R

R
R r
(See below)
Writing cursive forms of R
Usage
Writing systemLatin script
TypeAlphabetic and Logographic
Language of originLatin language
Phonetic usage[r]
[ɾ]
[ɹ]
[ʀ]
[ʁ]
[ʝ˞]
(Table)
(English variations)
ɑːr/
Unicode valueU+0052, U+0072
Alphabetical position18
History
Development
D1
Time period~50 to present
Descendants •
 •
 • ®
 • Ɍ
 •
 • 𐍂
 • Я
 •
SistersР
ר
ر
ܪ


𐎗
𐡓

Ռ ռ
Ր ր

Variations(See below)
Other
Other letters commonly used withr(x), rh

R (named ar/or ɑːr/[1]) is the 18th letter of the modern English alphabet and the ISO basic Latin alphabet.

History

Egyptian hieroglyph
tp (D1)
Phoenician
Resh
Archaic Greek/Old Italic
Rho
Roman square capital
R
15th century Florentine
inscriptional capital
blackletter (Fraktur) German kurrent modern cursive
(D'Nealian 1978)
D1
PhoenicianR-01.png Greek Rho 01.svg Greek Rho 03.svgGreek Rho 06.svgGreek Rho round-tack.svg R Agrippa.png RomanR-01.png Fraktur letter R.png Kurrent R.svg R cursiva.gif

Antiquity

The word prognatus as written on the Sarcophagus of Lucius Cornelius Scipio Barbatus (280 BC) reveals the full development of the Latin R by that time; the letter P at the same time still retains its archaic shape distinguishing it from Greek or Old Italic rho.

The original Semitic letter may have been inspired by an Egyptian hieroglyph for tp, "head".[citation needed] It was used for /r/ by Semites because in their language, the word for "head" was rêš (also the name of the letter). It developed into Greek 'Ρ' ῥῶ (rhô) and Latin R.

The descending stroke develops as a graphic variant in some Western Greek alphabets (writing rho as Greek Rho 03.svg), but it was not adopted in most Old Italic alphabets; most Old Italic alphabets show variants of their rho between a "P" and a "D" shape, but without the Western Greek descending stroke. Indeed, the oldest known forms of the Latin alphabet itself of the 7th to 6th centuries BC, in the Duenos and the Forum inscription, still write r using the "P" shape of the letter. The Lapis Satricanus inscription shows the form of the Latin alphabet around 500 BC. Here, the rounded, closing Π shape of the p and the Ρ shape of the r have become difficult to distinguish. The descending stroke of the Latin letter R has fully developed by the 3rd century BC, as seen in the Tomb of the Scipios sarcophagus inscriptions of that era. From around 50 AD, the letter P would be written with its loop fully closed, assuming the shape formerly taken by R.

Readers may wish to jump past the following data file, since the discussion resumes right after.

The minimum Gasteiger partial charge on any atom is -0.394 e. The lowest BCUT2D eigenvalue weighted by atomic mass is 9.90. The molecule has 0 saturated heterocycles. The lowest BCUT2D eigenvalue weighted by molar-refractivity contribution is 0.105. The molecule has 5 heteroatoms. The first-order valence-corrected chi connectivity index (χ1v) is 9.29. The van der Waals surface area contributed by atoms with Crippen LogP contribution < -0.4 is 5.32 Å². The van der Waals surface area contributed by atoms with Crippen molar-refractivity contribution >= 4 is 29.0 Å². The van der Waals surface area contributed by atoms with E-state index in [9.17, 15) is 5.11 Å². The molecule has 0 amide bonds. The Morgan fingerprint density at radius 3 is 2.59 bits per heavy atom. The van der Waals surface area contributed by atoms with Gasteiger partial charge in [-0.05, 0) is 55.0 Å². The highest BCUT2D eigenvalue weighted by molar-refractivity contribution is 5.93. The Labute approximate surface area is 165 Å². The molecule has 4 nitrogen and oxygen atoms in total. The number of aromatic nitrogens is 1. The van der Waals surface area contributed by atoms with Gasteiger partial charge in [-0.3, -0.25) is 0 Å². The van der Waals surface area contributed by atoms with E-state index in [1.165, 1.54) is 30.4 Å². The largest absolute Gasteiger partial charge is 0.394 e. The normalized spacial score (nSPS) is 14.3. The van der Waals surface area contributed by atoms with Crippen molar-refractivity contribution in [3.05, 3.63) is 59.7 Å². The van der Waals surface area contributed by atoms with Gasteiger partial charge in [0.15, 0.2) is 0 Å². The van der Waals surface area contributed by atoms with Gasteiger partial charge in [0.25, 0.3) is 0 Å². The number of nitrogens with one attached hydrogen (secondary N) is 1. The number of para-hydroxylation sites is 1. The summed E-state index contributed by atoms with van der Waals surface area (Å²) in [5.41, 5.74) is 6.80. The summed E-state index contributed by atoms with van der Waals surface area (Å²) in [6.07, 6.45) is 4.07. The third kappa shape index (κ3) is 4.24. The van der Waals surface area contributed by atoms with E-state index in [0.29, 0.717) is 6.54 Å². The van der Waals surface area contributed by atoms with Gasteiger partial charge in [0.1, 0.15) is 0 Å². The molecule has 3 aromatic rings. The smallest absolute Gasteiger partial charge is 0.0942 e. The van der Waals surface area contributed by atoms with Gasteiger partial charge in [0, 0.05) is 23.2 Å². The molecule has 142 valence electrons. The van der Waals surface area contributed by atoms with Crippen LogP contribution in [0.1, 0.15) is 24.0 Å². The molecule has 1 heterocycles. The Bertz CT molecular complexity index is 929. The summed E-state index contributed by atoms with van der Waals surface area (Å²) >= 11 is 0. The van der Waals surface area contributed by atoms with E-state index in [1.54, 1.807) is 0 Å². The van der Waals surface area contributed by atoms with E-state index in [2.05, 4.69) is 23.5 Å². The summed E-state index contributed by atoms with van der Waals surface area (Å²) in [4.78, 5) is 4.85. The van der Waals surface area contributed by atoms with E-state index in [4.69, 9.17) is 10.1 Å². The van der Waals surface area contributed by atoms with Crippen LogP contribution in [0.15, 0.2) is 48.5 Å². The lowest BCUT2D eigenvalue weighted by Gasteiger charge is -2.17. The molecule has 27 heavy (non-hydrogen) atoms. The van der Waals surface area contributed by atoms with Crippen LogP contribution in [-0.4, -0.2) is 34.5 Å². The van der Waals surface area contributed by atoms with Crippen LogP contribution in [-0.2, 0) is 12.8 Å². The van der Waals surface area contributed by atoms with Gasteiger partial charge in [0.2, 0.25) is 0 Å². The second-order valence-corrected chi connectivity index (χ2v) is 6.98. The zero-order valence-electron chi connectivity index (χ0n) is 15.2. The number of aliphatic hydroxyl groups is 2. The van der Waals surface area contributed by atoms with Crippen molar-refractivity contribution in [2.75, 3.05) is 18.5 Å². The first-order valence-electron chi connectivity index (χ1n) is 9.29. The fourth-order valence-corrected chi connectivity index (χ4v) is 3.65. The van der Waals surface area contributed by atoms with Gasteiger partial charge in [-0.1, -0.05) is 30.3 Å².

Late medieval illuminated initial

Cursive

18th-century example of use of r rotunda in English blackletter typography
Letter R from the alphabet by Luca Pacioli, in De divina proportione (1509)

The minuscule (lowercase) form (r) developed through several variations on the capital form. Along with Latin minuscule writing in general, it developed ultimately from Roman cursive via the uncial script of Late Antiquity into the Carolingian minuscule of the 9th century.

In handwriting, it was common not to close the bottom of the loop but continue into the leg, saving an extra pen stroke. The loop-leg stroke shortened into the simple arc used in the Carolingian minuscule and until today.

A calligraphic minuscule r, known as r rotunda (ꝛ), was used in the sequence or, bending the shape of the r to accommodate the bulge of the o (as in oꝛ as opposed to or). Later, the same variant was also used where r followed other lower case letters with a rounded loop towards the right (such as b, h, p) and to write the geminate rr (as ꝛꝛ). Use of r rotunda was mostly tied to blackletter typefaces, and the glyph fell out of use along with blackletter fonts in English language contexts mostly by the 18th century.

Insular script used a minuscule which retained two downward strokes, but which did not close the loop ("Insular r", ꞃ); this variant survives in the Gaelic type popular in Ireland until the mid-20th century (but now mostly limited to decorative purposes).

Other Languages
Acèh: R
Afrikaans: R
Alemannisch: R
አማርኛ: R
العربية: R
aragonés: R
ܐܪܡܝܐ: R
asturianu: R
Avañe'ẽ: R
azərbaycanca: R
تۆرکجه: R
Bân-lâm-gú: R
беларуская: R (літара)
беларуская (тарашкевіца)‎: R (літара)
भोजपुरी: R
Bikol Central: R
български: R
bosanski: R
brezhoneg: R
català: R
Чӑвашла: R
čeština: R
corsu: R
Cymraeg: R
dansk: R
davvisámegiella: R
Deutsch: R
eesti: R
Ελληνικά: R
emiliàn e rumagnòl: R
español: R
Esperanto: R
euskara: R
فارسی: R
føroyskt: R
français: R (lettre)
Frysk: R
furlan: R
Gaeilge: R
Gàidhlig: R
galego: R
贛語: R
хальмг: R үзг
한국어: R
Հայերեն: R (լատինական)
hrvatski: R
Ido: R
Ilokano: R
Bahasa Indonesia: R
íslenska: R
italiano: R
עברית: R
ქართული: R
kaszëbsczi: R
kernowek: R
Kiswahili: R
коми: R
Kreyòl ayisyen: R
kurdî: R
Latina: R
latviešu: R
lietuvių: R
magyar: R
македонски: R
Malagasy: R
मराठी: R
Bahasa Melayu: R
Baso Minangkabau: R
Mìng-dĕ̤ng-ngṳ̄: R
Nāhuatl: R
Nederlands: R (letter)
日本語: R
Nordfriisk: R (buksteew)
norsk: R
norsk nynorsk: R
Nouormand: R
occitan: R
олык марий: R (латин тиште)
oʻzbekcha/ўзбекча: R (lotin)
polski: R
português: R
română: R
Runa Simi: R
русский: R
Scots: R
Seeltersk: R
sicilianu: R
Simple English: R
slovenčina: R
slovenščina: R
Sranantongo: R
српски / srpski: R (слово латинице)
srpskohrvatski / српскохрватски: R
Basa Sunda: R
suomi: R
svenska: R
Tagalog: R
தமிழ்: R
татарча/tatarça: R
ไทย: R
Türkçe: R
українська: R (латиниця)
اردو: R
vepsän kel’: R
Tiếng Việt: R
Volapük: R
Winaray: R
ייִדיש: R
Yorùbá: R
粵語: R
Zazaki: R
žemaitėška: R
中文: R